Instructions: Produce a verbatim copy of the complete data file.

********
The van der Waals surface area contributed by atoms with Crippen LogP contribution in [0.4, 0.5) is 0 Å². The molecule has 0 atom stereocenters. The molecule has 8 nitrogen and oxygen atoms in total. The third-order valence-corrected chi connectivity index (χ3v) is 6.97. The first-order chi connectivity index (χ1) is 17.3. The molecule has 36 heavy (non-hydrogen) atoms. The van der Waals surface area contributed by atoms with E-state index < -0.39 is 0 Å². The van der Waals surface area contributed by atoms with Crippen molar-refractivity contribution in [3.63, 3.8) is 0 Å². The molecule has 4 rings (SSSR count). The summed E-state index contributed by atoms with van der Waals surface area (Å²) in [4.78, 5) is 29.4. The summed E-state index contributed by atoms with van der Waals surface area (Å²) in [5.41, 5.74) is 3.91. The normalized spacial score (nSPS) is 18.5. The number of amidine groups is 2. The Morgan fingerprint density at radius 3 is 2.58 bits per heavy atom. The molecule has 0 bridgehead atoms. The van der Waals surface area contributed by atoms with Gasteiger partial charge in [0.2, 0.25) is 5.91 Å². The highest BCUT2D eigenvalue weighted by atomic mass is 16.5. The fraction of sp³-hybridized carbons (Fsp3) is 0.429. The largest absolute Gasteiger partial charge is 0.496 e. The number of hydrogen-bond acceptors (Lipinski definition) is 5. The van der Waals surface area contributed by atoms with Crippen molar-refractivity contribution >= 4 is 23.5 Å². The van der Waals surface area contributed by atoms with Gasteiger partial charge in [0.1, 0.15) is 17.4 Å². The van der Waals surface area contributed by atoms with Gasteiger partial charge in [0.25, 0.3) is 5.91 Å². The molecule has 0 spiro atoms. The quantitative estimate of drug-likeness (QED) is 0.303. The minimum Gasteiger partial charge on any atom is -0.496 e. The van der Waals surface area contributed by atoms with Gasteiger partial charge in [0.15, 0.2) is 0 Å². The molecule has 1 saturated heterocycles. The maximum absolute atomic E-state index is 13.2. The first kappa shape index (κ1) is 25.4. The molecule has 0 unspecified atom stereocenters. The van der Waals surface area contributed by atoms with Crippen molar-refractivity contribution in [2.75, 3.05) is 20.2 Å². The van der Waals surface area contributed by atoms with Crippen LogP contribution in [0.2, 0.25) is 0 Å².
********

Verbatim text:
The van der Waals surface area contributed by atoms with Crippen LogP contribution in [0.4, 0.5) is 0 Å². The molecule has 0 atom stereocenters. The molecule has 8 nitrogen and oxygen atoms in total. The third-order valence-corrected chi connectivity index (χ3v) is 6.97. The first-order chi connectivity index (χ1) is 17.3. The molecule has 36 heavy (non-hydrogen) atoms. The van der Waals surface area contributed by atoms with E-state index < -0.39 is 0 Å². The van der Waals surface area contributed by atoms with Crippen molar-refractivity contribution in [3.63, 3.8) is 0 Å². The molecule has 4 rings (SSSR count). The summed E-state index contributed by atoms with van der Waals surface area (Å²) in [4.78, 5) is 29.4. The summed E-state index contributed by atoms with van der Waals surface area (Å²) in [5.41, 5.74) is 3.91. The normalized spacial score (nSPS) is 18.5. The number of amidine groups is 2. The Morgan fingerprint density at radius 3 is 2.58 bits per heavy atom. The molecule has 0 bridgehead atoms. The van der Waals surface area contributed by atoms with Gasteiger partial charge in [0.2, 0.25) is 5.91 Å². The highest BCUT2D eigenvalue weighted by atomic mass is 16.5. The fraction of sp³-hybridized carbons (Fsp3) is 0.429. The largest absolute Gasteiger partial charge is 0.496 e. The number of hydrogen-bond acceptors (Lipinski definition) is 5. The van der Waals surface area contributed by atoms with Crippen molar-refractivity contribution >= 4 is 23.5 Å². The van der Waals surface area contributed by atoms with Gasteiger partial charge in [0.1, 0.15) is 17.4 Å². The van der Waals surface area contributed by atoms with Gasteiger partial charge in [0.25, 0.3) is 5.91 Å². The molecule has 0 spiro atoms. The quantitative estimate of drug-likeness (QED) is 0.303. The minimum Gasteiger partial charge on any atom is -0.496 e. The van der Waals surface area contributed by atoms with Gasteiger partial charge in [0.15, 0.2) is 0 Å². The molecule has 1 saturated heterocycles. The maximum absolute atomic E-state index is 13.2. The first kappa shape index (κ1) is 25.4. The molecule has 0 unspecified atom stereocenters. The van der Waals surface area contributed by atoms with Crippen molar-refractivity contribution in [2.75, 3.05) is 20.2 Å². The van der Waals surface area contributed by atoms with Crippen LogP contribution in [0.2, 0.25) is 0 Å².